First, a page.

Frank Ramirez
Bob Ove
Acts 10:34-43, John 20:1-18
In many European countries, early on Easter Monday, the girls come out of their homes wearing traditional red, black and white folkloric dress. The young men walk down the streets, also in traditional dress of high black boots, black hats, white shirts and cream-colored trousers. The men follow the girls playing instruments and the older women of the village have prepared a cornucopia of food.
Bonnie Bates
Bob Ove
Frank Ramirez
Mark Ellingsen
Ron Love
Bill Thomas
Isaiah 52:13--53:12
Ron Love
Bonnie Bates
Bill Thomas
Bob Ove
Frank Ramirez
Mark Ellingsen
Exodus 12:1-4, (5-10), 11-14
The Pittsburgh Pirates had their last great baseball season in 1979. The Pirates had 98 wins and 64 losses that year and captured the National League East Division title by two games over the Montreal Expos. The Pirates then beat the Cincinnati Reds to win their ninth National League title, and they defeated the Baltimore Orioles to win their fifth World Series title.
David Kalas
From time to time, I’ll hear someone ask a speculative question that begins, “If a space alien showed up on earth, what would he think about...” The idea is to try to imagine what an outsider sees. If we could find someone without any familiarity or preconceived notions, what would he or she see and think.
Wayne Brouwer
In the blackness, in the bleakness, we need to sense God’s presence. We need to know that God is there, even if, like Job, we do not understand what is happening around us and inside of us. “The restless millions wait for the Light,” says George Bernanos, “Whose dawning maketh all things new.”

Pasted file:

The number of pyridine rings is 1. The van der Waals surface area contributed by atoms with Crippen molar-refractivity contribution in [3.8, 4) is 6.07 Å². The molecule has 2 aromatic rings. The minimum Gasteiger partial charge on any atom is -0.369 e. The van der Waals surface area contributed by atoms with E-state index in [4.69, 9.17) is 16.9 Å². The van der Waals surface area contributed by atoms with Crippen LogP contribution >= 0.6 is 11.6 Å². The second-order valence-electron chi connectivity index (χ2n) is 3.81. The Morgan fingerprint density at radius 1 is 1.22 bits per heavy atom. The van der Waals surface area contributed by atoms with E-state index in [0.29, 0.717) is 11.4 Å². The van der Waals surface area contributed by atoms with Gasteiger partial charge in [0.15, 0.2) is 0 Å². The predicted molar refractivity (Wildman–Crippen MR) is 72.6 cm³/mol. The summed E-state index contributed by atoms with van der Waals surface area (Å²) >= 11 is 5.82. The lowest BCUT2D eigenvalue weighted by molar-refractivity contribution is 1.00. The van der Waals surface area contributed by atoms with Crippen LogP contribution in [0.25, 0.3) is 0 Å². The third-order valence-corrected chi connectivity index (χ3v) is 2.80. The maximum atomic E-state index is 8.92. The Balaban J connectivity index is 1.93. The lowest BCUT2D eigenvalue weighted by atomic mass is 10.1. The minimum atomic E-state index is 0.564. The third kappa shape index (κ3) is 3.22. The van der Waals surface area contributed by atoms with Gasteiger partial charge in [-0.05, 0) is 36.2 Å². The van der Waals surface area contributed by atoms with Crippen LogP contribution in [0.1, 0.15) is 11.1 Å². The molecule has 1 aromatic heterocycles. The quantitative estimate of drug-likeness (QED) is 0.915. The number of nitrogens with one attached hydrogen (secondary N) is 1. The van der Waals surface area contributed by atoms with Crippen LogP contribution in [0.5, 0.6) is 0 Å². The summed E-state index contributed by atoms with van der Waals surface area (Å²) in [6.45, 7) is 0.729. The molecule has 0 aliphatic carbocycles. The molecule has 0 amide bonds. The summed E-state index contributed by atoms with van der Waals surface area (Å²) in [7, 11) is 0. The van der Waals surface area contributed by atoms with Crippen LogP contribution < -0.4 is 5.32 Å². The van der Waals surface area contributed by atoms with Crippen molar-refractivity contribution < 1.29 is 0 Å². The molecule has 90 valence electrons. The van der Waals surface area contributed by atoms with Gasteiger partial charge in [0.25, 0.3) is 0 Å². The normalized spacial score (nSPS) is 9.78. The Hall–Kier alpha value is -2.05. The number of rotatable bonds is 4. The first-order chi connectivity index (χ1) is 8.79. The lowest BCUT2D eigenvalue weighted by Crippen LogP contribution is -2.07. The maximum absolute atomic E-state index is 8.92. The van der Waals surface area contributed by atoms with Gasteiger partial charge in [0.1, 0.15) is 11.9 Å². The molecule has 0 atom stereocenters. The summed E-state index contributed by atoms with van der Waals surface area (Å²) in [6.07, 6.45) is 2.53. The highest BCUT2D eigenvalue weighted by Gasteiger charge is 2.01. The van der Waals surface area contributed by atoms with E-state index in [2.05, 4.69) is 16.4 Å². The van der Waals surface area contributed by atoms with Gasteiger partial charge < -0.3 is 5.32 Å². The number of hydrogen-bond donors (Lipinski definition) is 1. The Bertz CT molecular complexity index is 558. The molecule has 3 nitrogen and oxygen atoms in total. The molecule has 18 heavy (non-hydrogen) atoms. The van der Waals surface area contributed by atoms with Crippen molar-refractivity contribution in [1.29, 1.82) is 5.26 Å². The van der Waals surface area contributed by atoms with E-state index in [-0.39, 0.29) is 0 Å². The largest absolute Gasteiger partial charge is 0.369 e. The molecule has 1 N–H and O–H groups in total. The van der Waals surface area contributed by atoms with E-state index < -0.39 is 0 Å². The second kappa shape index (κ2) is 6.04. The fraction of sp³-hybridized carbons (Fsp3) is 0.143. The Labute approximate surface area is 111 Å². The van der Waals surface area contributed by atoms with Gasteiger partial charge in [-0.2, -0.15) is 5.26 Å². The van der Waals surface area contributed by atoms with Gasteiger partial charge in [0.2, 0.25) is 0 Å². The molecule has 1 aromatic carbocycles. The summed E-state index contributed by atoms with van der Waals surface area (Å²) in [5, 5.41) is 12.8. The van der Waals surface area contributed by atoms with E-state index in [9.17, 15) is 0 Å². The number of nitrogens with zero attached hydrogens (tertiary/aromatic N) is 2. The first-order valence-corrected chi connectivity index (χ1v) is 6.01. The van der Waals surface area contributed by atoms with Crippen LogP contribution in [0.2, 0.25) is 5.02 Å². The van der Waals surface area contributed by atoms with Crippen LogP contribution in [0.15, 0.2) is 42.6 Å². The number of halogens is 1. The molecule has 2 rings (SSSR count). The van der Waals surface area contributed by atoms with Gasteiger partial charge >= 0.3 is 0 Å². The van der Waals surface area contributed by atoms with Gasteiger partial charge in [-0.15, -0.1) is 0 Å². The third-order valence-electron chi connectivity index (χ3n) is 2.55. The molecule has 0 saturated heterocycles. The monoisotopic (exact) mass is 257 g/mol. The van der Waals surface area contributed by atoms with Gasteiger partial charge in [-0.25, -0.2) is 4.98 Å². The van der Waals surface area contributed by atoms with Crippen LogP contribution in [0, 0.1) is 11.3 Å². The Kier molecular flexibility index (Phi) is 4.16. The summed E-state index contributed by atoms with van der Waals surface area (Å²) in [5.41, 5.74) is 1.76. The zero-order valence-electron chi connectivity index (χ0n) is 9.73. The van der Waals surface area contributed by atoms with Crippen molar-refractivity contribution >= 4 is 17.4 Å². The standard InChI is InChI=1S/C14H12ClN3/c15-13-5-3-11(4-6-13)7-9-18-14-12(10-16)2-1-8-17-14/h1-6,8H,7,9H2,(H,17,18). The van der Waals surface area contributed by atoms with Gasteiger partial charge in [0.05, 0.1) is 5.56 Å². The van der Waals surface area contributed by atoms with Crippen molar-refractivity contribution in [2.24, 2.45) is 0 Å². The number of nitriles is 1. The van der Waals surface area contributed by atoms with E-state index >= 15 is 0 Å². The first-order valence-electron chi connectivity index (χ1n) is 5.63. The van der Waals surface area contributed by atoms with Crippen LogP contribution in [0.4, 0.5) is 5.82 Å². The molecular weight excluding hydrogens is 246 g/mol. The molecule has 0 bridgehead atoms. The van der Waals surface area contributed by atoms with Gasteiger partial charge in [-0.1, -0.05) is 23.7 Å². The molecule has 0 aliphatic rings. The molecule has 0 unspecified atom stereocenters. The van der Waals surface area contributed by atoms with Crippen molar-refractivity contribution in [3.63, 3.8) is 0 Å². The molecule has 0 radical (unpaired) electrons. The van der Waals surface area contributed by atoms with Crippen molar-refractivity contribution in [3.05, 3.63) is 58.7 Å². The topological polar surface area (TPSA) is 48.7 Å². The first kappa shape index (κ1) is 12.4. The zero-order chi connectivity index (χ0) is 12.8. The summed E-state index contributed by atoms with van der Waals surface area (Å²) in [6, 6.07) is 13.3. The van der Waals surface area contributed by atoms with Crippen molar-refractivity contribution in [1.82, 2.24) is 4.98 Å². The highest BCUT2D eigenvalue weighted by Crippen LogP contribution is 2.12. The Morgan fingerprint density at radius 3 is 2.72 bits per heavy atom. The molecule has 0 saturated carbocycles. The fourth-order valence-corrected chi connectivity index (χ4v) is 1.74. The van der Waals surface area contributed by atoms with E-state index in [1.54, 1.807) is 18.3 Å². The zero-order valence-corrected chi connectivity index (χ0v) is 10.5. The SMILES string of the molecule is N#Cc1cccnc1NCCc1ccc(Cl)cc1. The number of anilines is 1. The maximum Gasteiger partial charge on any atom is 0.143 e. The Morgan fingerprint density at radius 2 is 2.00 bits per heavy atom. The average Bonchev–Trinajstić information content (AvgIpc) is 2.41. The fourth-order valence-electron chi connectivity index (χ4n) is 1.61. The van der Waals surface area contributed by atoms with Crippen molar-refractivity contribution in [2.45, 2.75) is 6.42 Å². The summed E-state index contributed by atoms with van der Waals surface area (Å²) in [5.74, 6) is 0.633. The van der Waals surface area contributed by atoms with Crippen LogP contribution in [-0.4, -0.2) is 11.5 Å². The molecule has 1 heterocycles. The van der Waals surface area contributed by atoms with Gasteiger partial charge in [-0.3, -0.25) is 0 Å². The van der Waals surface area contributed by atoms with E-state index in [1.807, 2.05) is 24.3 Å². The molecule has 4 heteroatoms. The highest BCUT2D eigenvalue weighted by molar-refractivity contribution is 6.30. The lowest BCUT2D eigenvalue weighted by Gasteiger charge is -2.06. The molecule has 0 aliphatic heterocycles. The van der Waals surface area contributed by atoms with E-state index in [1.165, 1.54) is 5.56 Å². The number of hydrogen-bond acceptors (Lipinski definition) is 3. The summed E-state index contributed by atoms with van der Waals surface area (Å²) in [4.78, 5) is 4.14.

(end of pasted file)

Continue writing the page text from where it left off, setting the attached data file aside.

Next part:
This is the dilemma of Israel in Egypt. This is the struggle of life in Corinth. This is the washing of waves surrounding Jesus and his disciples “on the night in which he was betrayed.”
Frank Ramirez
It can not only be hard, but in some cases not possible to say much at all on Easter morning, what with Easter Breakfast, perhaps a cantata, a children’s choir, and an Easter egg hunt swallowing up any space you might have for preaching. But this is the central message of our faith. Jesus is Risen. This changes everything.

Now do not despair. You can preach Easter every Sunday. For the earliest Christians every Sunday was Easter! Even so, if you’re feeling squeezed you can still take one of these passages and make an important point.

The Immediate Word

Dean Feldmeyer
Mary Austin
Christopher Keating
Ron Love
Thomas Willadsen
George Reed
Bethany Peerbolte
For April 21, 2019:
  • Why Are You Weeping? by Dean Feldmeyer — One of the reasons it’s so hard to visualize a risen Christ is that we’ve hidden him behind a mountain of hollow, milk chocolate bunnies and marshmallow chickens.


Keith Hewitt
David O. Bales
"Reflections of Grief" by Keith Hewitt
"Bearing Our Infirmities" by David O. Bales
"Abandoned?" by David O. Bales

Reflections of Grief
by Keith Hewitt
John 18:1--19:42
Keith Wagner
"Love Conquers All" by Keith Wagner